Nobel in Economic Science is Awarded to Woman

Elinor Ostrom is the first woman to win Nobel Memorial Prize in Economic Sciences since it was founded in 1968. She is also the fifth woman to win a Nobel award this year - a record for the prestigious honors.

It was also an exceptionally strong year for the United States, with 11 American citizens - some of them with dual nationality - among the 13 Nobel winners, including President Barack Obama, who won the Nobel Peace Prize on Friday.

The academy said over the last three decades, the work done by Ostrom and Williamson had "advanced economic governance research from the fringe to the forefront of scientific attention." It said their research showed that economic analysis can shed light on most forms of social organization, reports.

It was also reported, the research of Elinor Ostrom and Oliver Williamson shows that economic analysis can shed light on most forms of social organisation," the jury said.

Ostrom won half the 10-million-kronor (1.42-million-dollar, 980,000-euro) prize "for her analysis of economic governance" especially relating to the management of common property or property under common control, such as natural resources.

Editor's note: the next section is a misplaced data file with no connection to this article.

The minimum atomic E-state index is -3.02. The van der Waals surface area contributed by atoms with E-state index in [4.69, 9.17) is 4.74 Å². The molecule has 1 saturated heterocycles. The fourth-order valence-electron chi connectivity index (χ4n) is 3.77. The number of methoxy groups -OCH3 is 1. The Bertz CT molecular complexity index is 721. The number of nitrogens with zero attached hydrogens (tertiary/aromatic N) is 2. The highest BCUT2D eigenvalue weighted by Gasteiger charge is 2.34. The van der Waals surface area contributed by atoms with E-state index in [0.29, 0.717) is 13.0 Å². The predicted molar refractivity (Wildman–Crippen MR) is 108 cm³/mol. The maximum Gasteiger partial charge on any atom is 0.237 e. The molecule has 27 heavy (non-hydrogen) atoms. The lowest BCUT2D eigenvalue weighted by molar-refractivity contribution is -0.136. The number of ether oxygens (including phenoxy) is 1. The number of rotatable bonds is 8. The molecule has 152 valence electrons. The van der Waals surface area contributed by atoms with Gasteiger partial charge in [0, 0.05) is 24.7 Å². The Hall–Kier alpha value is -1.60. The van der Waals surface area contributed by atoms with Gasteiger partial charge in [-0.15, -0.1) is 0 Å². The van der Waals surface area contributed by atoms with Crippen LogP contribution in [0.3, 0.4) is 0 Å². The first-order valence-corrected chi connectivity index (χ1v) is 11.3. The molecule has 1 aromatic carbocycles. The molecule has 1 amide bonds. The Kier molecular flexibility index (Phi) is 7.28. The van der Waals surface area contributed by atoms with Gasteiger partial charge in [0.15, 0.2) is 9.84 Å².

Her work challenged the conventional wisdom that common property is poorly managed and should be either regulated by central authorities or privatised, the jury said.

A professor at Indiana University whose name has circulated as a possible winner in recent years, Ostrom told Swedish television her first reaction was "great surprise and appreciation," and said she was "in shock" over being the first woman to clinch the honour.

"If we want to halt the degradation of our natural environment and prevent a repetition of the many collapses of natural-resource stocks experienced in the past, we should learn from the successes and failures of common-property regimes," the jury said, AFP reports.
New agencies report, Mr Williamson, 78, is Edgar F. Kaiser Professor Emeritus at the Haas School of Business.

Ms Ostrom, also in her 70s, is the Arthur F Bentley Professor of Political Science at Indiana University Bloomington.

Last year, the Nobel economics prize was awarded to Paul Krugman, a Prince University scholar who was hostile towards the Bush administration, Times Online reports.

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